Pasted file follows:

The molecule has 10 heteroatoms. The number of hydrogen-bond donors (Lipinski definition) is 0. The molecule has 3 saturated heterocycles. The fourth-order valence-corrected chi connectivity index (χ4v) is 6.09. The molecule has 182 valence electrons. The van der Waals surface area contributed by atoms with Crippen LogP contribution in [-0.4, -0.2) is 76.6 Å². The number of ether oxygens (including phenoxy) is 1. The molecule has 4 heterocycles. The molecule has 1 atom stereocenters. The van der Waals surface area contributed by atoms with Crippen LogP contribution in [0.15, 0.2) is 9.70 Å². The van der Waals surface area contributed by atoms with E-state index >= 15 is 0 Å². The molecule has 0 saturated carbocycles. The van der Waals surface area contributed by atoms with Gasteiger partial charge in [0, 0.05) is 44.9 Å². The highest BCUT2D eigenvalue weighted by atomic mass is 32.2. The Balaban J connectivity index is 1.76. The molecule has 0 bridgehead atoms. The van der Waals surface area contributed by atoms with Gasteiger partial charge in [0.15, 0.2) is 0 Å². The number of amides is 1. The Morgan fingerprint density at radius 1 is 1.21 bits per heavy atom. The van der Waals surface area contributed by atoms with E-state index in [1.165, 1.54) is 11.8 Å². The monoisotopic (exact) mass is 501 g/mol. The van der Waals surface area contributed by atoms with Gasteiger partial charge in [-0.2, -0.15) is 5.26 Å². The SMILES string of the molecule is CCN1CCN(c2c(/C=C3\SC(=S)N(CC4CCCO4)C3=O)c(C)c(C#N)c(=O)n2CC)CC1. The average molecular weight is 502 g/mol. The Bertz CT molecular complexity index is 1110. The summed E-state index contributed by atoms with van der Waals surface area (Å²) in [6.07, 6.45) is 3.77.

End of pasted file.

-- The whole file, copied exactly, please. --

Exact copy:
The molecule has 10 heteroatoms. The number of hydrogen-bond donors (Lipinski definition) is 0. The molecule has 3 saturated heterocycles. The fourth-order valence-corrected chi connectivity index (χ4v) is 6.09. The molecule has 182 valence electrons. The van der Waals surface area contributed by atoms with Crippen LogP contribution in [-0.4, -0.2) is 76.6 Å². The number of ether oxygens (including phenoxy) is 1. The molecule has 4 heterocycles. The molecule has 1 atom stereocenters. The van der Waals surface area contributed by atoms with Crippen LogP contribution in [0.15, 0.2) is 9.70 Å². The van der Waals surface area contributed by atoms with E-state index >= 15 is 0 Å². The molecule has 0 saturated carbocycles. The van der Waals surface area contributed by atoms with Gasteiger partial charge in [0, 0.05) is 44.9 Å². The highest BCUT2D eigenvalue weighted by atomic mass is 32.2. The Balaban J connectivity index is 1.76. The molecule has 0 bridgehead atoms. The van der Waals surface area contributed by atoms with Gasteiger partial charge in [0.15, 0.2) is 0 Å². The number of amides is 1. The Morgan fingerprint density at radius 1 is 1.21 bits per heavy atom. The van der Waals surface area contributed by atoms with E-state index in [1.165, 1.54) is 11.8 Å². The monoisotopic (exact) mass is 501 g/mol. The van der Waals surface area contributed by atoms with Gasteiger partial charge in [-0.2, -0.15) is 5.26 Å². The SMILES string of the molecule is CCN1CCN(c2c(/C=C3\SC(=S)N(CC4CCCO4)C3=O)c(C)c(C#N)c(=O)n2CC)CC1. The average molecular weight is 502 g/mol. The Bertz CT molecular complexity index is 1110. The summed E-state index contributed by atoms with van der Waals surface area (Å²) in [6.07, 6.45) is 3.77.